Some legal scholars and others are trying to determine how a ruling granting same-sex couples a constitutional right to wed might affect religious institutions.
Public support for same-sex marriage has surged: 57% of Americans favor allowing gays and lesbians to marry legally, up from 36% in 2005 and 27% in 1996.
The U.S. Supreme Court remains an institution whose members – and even the facts about some of its most important decisions – are a mystery to many Americans.
Public views of the Supreme Court are little changed since last summer, following the court’s ruling in the Hobby Lobby case and other end-of-term decisions.
Here's a rundown of the Supreme Court's busy docket, which includes cases on the ACA's contraception mandate, religion in the workplace, same-sex marriage and the death penalty.
Today's decision settles the issue in some states, but it has not ended the battle over same-sex marriage.
The court will determine whether prison officials may prohibit or limit a Muslim inmate from growing a beard, which many Muslims believe is required by their faith.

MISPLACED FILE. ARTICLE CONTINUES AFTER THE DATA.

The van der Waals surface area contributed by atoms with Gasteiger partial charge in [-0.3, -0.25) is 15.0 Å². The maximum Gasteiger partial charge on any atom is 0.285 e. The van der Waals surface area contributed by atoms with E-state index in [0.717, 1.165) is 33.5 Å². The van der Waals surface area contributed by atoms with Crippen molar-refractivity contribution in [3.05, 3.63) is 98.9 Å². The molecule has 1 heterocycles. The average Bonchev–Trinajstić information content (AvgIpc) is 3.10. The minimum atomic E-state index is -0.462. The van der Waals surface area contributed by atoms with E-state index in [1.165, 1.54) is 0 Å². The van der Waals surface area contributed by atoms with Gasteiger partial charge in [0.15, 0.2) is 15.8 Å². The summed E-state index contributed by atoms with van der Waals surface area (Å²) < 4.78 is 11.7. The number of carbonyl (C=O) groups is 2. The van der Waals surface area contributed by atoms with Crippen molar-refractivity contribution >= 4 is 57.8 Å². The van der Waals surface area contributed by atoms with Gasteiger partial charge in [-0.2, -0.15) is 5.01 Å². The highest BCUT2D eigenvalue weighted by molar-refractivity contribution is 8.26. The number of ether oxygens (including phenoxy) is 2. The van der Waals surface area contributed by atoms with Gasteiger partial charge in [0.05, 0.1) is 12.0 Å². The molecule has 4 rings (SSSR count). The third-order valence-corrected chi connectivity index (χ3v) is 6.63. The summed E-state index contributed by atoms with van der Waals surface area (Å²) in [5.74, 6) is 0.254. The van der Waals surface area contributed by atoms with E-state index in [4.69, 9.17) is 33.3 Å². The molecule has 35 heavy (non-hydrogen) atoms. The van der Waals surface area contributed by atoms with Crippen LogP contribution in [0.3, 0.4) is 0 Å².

The U.S. public is evenly split in its view of the Supreme Court decision ruling that some for-profit corporations have religious rights and can opt out of the Affordable Care Act’s contraception mandate.
Overall views of the U.S. Supreme Court – and its ideology – have changed only modestly since last measured in April before the court’s end-of-term decisions, including the Hobby Lobby ruling that limits the Affordable Care Act’s contraceptive requirement.
Democrats and Republicans remain deeply divided about how the U.S. Supreme Court should interpret the Constitution. And there are many differences among different demographic groups – especially when it comes to religious affiliation.